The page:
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5 Unsafe Baby Sleep Products That Parents Still Use

As a certified sleep consultant, I’m asked all the time about the various sleep products that are on the market. It turns out, many of the items that are cleverly marketed as cure-alls for tired parents’ sleep deprivation aren’t actually safe for sleep. Swings, co-sleepers, sidecar-style bassinets, bouncers, anything with the word “sleeper” in its name… None of these “sleep spaces” are approved for safe sleep. Never fear, though! We’ve sorted through the most asked-about products to give you a quick tip sheet for the safe sleep products we love and those we don’t.

But before we jump in, let’s review the safe sleep recommendations from the American Association of Pediatrics (AAP). Baby should always be alone in their sleep space: no sleep positioners (like a Dock-a-Tot), cocoons, stuffed animals, blankets, or stuffed animals should be in their sleep space. Baby should always be placed to sleep on their back and should only sleep in a crib or bassinet that is approved by the Consumer Product Safety Commission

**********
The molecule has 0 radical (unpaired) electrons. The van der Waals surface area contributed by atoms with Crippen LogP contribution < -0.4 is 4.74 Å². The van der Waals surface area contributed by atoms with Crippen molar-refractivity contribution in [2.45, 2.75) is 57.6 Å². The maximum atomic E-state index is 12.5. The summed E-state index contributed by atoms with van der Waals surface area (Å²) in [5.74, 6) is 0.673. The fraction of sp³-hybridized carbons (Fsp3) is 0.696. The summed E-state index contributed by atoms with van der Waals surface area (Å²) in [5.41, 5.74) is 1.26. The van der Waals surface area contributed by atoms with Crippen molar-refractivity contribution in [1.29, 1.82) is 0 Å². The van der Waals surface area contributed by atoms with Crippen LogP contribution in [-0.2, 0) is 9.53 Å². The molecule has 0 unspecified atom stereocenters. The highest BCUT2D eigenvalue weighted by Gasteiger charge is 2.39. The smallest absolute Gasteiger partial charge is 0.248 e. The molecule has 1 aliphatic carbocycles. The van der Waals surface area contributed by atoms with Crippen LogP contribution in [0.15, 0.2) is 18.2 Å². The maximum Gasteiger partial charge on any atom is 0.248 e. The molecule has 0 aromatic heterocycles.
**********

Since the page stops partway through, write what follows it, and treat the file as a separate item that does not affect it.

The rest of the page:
With that in mind, here are five product categories that are used for sleep, but shouldn’t.

1. Crib bumpers: We continue to see these used even though the AAP has warned against using them. Many parents continue to use them because they’re worried that baby will bump their heads on the crib slats, that their limbs will get stuck in between them, or that the crib just doesn’t feel cozy. Bumpers aren’t the solution to those understandable concerns. They pose a risk of suffocation and entrapment--even the “breathable” mesh variety.

Pro tip: If your baby is looking for extra coziness, put them in the corner of the crib/bassinet, with their head touching the corner, or all the way at the bottom so that their feet touch the bottom.

2. Car seats: We all breathe a sigh of relief when our babies (finally) fall asleep in the car or on the airplane. Car seats were designed to be used as safety restraint while driving or flying -- not for sleep. Dr. Alisa Baer aka The Car Seat Lady, a nationally-recognized car seat expert, says that the most common mistake well-intentioned parents make is unbuckling the chest clip or crotch buckle (or both) when they arrive somewhere. When the straps are loose or undone, she says that babies can easily end up in a chin-to-chest position, and even older children can slip down and get strangled on the chest clip. So what to do when baby falls asleep in the car on your way home from your toddler's drop-off?